– Sound systems
– Realistic layouts
– Doors and windows
– Attic areas
– Ducted smoke distribution
– Roof vent props
7
Preburn Plan (1 of 6)
• The preburn plan needs to include:
– Specific objectives
– Who will participate
– Water supply
– Apparatus
– Rapid intervention crews/emergency procedures
– Incident management staffing/team organization
7
Preburn Plan (2 of 6)
• The preburn plan needs to include (cont.):
– Order of operations
– List of the training evolutions
– Assignments and rotation
– Communications plan
– Building plan
– Site plan
– Emergency medical plan
– Areas for staging, operating, parking
7
Preburn Plan (3 of 6)
• The preburn plan needs to include (cont.):
– Policy for use of personal protective equipment
(PPE) and self-contained breathing apparatus
(SCBA)
– Checklist to confirm with agencies notified that
evolutions are to be conducted
– Requirements for other agencies
– Acceptable weather parameters
– Demobilization plan
– Policy/plan for spectators, media, visitors
7
Preburn Plan (4 of 6)
• Participants must walk through structure.
• Emergency plan requires rapid intervention
crews to be in place.
• Building evacuation plan must be known by all.
• Spectators to be kept away from operations
7
Preburn Plan (5 of 6)
• Instructor-in-charge
determines water flow
needs.
• On-site facilities, such as
restrooms and lights, are
essential.
Courtesy of Robert Hernandez, Miami-Dade Fire Rescue
7
Preburn Plan (6 of 6)
• Instructor-in-charge and safety officer check
inspection records.
• NFPA 1403 requires engineer with live fire
training structure experience and expertise.
• Structures are evaluated for safety.
• If structural damage is severe enough to affect
safety of participants, live fire training is not
permitted.
7
Preparation (1 of 8)
•
•
•
•
Check proximity to other structures.
Identify adjacent properties.
Identify and designate parking areas.
Identify fire-ground location for press and
spectators.
7
Preparation (2 of 8)
• Preparation and inspection
– Look for signs of lack of structural integrity.
– Check doors and windows for easy operation.
– Search structure for unauthorized persons, animals,
objects.
– Check stairs and railings.
– Check roof vent.
– Look for any debris.
– Damage should be documented.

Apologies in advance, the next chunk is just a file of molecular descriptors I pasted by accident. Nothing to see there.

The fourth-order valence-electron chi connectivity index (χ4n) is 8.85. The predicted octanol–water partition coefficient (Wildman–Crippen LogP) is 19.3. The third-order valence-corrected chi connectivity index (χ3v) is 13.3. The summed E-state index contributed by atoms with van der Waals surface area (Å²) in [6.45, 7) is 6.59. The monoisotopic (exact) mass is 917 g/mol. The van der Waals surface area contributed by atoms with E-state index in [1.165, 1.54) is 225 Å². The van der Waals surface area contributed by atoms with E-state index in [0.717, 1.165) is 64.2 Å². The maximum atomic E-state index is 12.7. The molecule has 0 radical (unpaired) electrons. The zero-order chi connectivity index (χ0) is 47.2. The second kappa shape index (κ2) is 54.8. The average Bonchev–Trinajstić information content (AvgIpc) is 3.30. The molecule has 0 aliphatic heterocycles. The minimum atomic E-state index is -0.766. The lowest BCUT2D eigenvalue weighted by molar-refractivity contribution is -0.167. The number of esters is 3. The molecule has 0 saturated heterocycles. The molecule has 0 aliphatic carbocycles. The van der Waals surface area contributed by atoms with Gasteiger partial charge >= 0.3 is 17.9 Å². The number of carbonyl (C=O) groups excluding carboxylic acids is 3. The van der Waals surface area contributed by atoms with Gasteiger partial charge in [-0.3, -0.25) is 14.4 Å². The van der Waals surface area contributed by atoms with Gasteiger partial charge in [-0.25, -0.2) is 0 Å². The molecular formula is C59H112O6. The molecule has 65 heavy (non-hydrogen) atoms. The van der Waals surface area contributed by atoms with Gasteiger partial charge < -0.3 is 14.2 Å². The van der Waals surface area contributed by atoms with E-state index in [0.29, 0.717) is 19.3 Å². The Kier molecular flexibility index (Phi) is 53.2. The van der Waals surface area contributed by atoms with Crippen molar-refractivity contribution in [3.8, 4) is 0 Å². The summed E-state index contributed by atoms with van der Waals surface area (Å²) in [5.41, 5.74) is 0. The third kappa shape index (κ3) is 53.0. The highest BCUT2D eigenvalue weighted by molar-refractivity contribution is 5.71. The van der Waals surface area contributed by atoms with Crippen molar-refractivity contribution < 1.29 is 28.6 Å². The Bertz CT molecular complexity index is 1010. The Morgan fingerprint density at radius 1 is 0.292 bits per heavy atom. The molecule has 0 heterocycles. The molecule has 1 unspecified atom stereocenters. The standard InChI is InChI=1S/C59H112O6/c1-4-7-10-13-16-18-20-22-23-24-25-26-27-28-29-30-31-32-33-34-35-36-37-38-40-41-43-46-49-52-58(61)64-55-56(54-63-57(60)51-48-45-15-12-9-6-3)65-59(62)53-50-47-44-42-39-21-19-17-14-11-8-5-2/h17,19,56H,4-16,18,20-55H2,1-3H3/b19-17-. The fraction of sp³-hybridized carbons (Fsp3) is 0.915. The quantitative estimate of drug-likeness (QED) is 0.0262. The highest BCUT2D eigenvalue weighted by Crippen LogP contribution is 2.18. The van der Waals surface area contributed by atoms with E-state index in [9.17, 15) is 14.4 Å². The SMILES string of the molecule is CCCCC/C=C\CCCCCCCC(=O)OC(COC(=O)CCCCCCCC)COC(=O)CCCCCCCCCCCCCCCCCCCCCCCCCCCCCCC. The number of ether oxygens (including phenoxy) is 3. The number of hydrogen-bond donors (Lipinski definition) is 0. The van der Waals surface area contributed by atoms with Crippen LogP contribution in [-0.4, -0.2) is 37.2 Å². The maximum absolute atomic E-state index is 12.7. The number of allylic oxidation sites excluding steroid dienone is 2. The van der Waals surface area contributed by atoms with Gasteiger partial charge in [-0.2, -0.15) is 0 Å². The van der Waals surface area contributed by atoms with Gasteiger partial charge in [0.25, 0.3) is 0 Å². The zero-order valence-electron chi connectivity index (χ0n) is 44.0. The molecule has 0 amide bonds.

7
Preparation (3 of 8)
• Preparation and inspection (cont.)
– If damage is significant, training not permitted
– All devices checked and operated prior to evolution
– Awareness of weather conditions
– Sources of ignition or unidentified materials
removed
– Check burn set locations or gas-fired systems.
7
Preparation (4 of 8)
• Instructors run gas-fired props and systems
with students to ensure correct operation.
• Instructors must:
– Be familiar with fire room environment
– Not place anything on gas-fired props
– Watch for debris
7
Preparation (5 of 8)
• Inspection of non-gas-fired live fire training
structures includes:
– Visual inspection of the structure
– Adjacent properties identified and informed of date
and time of training evolution
– Streets or highways surveyed
– Instructor-in-charge documents fuel loading.
– Identify exact burn locations.
7
Preparation (6 of 8)
• Inspection of non-gas-fired live fire training
structures includes (cont.):
– Excessive fuel load contributes to conditions of
dangerous fire behavior.
– Ensure primary and secondary exit paths do not
conflict with expected fire spread.
– Burn set placed in a corner of room
– Burn set cannot be located in exit path.
7
Preparation (7 of 8)
• Inspection of non-gas-fired
live fire training structures
includes (cont.):
– No burn room used that does
not have two separate means
of egress
– Hearths, fireboxes, steel
drawer, large pan can be used.
7
Preparation (8 of 8)
• Inspection of non-gas-fired live fire training
structures includes (cont.):
– Use Class A materials only.
– NFPA 1403 allows concurrent, multiple fires in
permanent non-gas-fired live fire training structures.
7
Operations (1 of 3)
• Operations in permanent live fire training
structures require less personnel; less laborintensive than acquired structures.
– Still need to follow considerations and perform a
walk-through
• Instructors must be qualified by the AHJ.
• Ignition decisions made by instructor-in-charge
and safety officer.
– Follow Go/No Go sequence.
7
Operations (2 of 3)
• Gas-fired systems have
automatic ignition
systems.
– Instructor must visually
confirm burn area is clear
of personnel.
– Communication is critical.
7
Operations (3 of 3)
• Non-gas-fired systems
– Setup of burn rooms and ignition process follow
same procedures as acquired structures.
– Nobody can operate inside the structure alone.
7
Overhaul
• Once evolutions complete:
– Check for injuries.
– Check for damage to PPE and SCBA.
– Report any damage, deficiencies, and repairs
needed.
– Leave facility in a safe condition.
7
Summary (1 of 2)
• Use of permanent live fire training structures
reduces chance of problems that occur in
acquired structures.
• They are designed to withstand repeated fires
without incurring damage.
• Gas-fired structures are fueled with liquefied
petroleum gas or propane.
• Non-gas-fired structures produce higher
temperatures than gas-fired structures.
7
Summary (2 of 2)
• Develop preburn plan.
• Fire structure must be properly maintained and
structural integrity inspected once a year.
• Fire structure is inspected for hazards and
prepared before training evolutions.
• Safety is crucial.